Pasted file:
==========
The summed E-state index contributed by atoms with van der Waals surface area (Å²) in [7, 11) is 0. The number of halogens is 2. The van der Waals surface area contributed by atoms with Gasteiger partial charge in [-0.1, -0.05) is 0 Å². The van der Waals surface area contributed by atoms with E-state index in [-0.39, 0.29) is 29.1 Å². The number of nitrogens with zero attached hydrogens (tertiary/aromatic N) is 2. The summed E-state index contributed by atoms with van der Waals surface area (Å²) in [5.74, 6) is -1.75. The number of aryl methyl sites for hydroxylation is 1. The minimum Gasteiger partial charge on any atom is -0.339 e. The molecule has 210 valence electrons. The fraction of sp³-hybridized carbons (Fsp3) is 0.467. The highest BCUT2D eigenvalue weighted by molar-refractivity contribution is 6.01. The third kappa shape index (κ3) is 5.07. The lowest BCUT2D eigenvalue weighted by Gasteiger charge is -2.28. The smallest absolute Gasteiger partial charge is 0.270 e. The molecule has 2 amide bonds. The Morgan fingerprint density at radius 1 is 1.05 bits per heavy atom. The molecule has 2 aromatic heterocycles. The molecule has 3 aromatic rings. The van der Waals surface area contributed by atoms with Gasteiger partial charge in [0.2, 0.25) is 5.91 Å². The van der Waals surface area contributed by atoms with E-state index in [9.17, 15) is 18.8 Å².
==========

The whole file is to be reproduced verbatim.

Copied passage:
The summed E-state index contributed by atoms with van der Waals surface area (Å²) in [7, 11) is 0. The number of halogens is 2. The van der Waals surface area contributed by atoms with Gasteiger partial charge in [-0.1, -0.05) is 0 Å². The van der Waals surface area contributed by atoms with E-state index in [-0.39, 0.29) is 29.1 Å². The number of nitrogens with zero attached hydrogens (tertiary/aromatic N) is 2. The summed E-state index contributed by atoms with van der Waals surface area (Å²) in [5.74, 6) is -1.75. The number of aryl methyl sites for hydroxylation is 1. The minimum Gasteiger partial charge on any atom is -0.339 e. The molecule has 210 valence electrons. The fraction of sp³-hybridized carbons (Fsp3) is 0.467. The highest BCUT2D eigenvalue weighted by molar-refractivity contribution is 6.01. The third kappa shape index (κ3) is 5.07. The lowest BCUT2D eigenvalue weighted by Gasteiger charge is -2.28. The smallest absolute Gasteiger partial charge is 0.270 e. The molecule has 2 amide bonds. The Morgan fingerprint density at radius 1 is 1.05 bits per heavy atom. The molecule has 2 aromatic heterocycles. The molecule has 3 aromatic rings. The van der Waals surface area contributed by atoms with Gasteiger partial charge in [0.2, 0.25) is 5.91 Å². The van der Waals surface area contributed by atoms with E-state index in [9.17, 15) is 18.8 Å².